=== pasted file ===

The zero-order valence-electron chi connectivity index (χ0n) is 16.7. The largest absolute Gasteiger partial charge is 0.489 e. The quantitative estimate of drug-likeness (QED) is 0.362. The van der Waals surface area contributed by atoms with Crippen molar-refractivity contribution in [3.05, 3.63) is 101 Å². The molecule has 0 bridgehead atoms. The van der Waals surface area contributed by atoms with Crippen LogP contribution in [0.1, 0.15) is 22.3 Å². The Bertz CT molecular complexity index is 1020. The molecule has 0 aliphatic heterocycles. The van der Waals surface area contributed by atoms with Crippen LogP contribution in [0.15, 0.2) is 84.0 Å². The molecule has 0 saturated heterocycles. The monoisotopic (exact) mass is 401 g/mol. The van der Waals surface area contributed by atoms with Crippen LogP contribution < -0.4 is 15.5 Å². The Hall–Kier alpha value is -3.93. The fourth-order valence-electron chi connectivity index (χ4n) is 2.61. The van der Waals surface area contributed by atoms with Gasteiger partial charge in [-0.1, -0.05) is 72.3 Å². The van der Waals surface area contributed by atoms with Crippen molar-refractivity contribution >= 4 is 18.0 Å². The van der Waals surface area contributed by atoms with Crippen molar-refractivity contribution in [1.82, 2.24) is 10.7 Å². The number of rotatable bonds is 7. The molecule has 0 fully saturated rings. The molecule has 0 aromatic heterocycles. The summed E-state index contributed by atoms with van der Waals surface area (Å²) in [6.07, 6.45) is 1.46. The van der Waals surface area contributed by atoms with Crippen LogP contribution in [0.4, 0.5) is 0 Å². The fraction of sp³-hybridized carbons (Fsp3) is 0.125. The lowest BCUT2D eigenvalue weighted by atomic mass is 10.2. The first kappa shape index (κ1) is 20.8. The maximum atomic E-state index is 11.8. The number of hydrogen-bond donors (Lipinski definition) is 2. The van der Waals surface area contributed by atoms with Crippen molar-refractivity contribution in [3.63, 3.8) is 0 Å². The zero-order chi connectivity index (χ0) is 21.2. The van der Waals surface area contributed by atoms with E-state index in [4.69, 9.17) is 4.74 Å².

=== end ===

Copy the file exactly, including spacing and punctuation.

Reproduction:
The zero-order valence-electron chi connectivity index (χ0n) is 16.7. The largest absolute Gasteiger partial charge is 0.489 e. The quantitative estimate of drug-likeness (QED) is 0.362. The van der Waals surface area contributed by atoms with Crippen molar-refractivity contribution in [3.05, 3.63) is 101 Å². The molecule has 0 bridgehead atoms. The van der Waals surface area contributed by atoms with Crippen LogP contribution in [0.1, 0.15) is 22.3 Å². The Bertz CT molecular complexity index is 1020. The molecule has 0 aliphatic heterocycles. The van der Waals surface area contributed by atoms with Crippen LogP contribution in [0.15, 0.2) is 84.0 Å². The molecule has 0 saturated heterocycles. The monoisotopic (exact) mass is 401 g/mol. The van der Waals surface area contributed by atoms with Crippen LogP contribution < -0.4 is 15.5 Å². The Hall–Kier alpha value is -3.93. The fourth-order valence-electron chi connectivity index (χ4n) is 2.61. The van der Waals surface area contributed by atoms with Gasteiger partial charge in [-0.1, -0.05) is 72.3 Å². The van der Waals surface area contributed by atoms with Crippen molar-refractivity contribution >= 4 is 18.0 Å². The van der Waals surface area contributed by atoms with Crippen molar-refractivity contribution in [1.82, 2.24) is 10.7 Å². The number of rotatable bonds is 7. The molecule has 0 fully saturated rings. The molecule has 0 aromatic heterocycles. The summed E-state index contributed by atoms with van der Waals surface area (Å²) in [6.07, 6.45) is 1.46. The van der Waals surface area contributed by atoms with Crippen LogP contribution in [0.4, 0.5) is 0 Å². The fraction of sp³-hybridized carbons (Fsp3) is 0.125. The lowest BCUT2D eigenvalue weighted by atomic mass is 10.2. The first kappa shape index (κ1) is 20.8. The maximum atomic E-state index is 11.8. The number of hydrogen-bond donors (Lipinski definition) is 2. The van der Waals surface area contributed by atoms with Crippen molar-refractivity contribution in [3.63, 3.8) is 0 Å². The zero-order chi connectivity index (χ0) is 21.2. The van der Waals surface area contributed by atoms with E-state index in [4.69, 9.17) is 4.74 Å².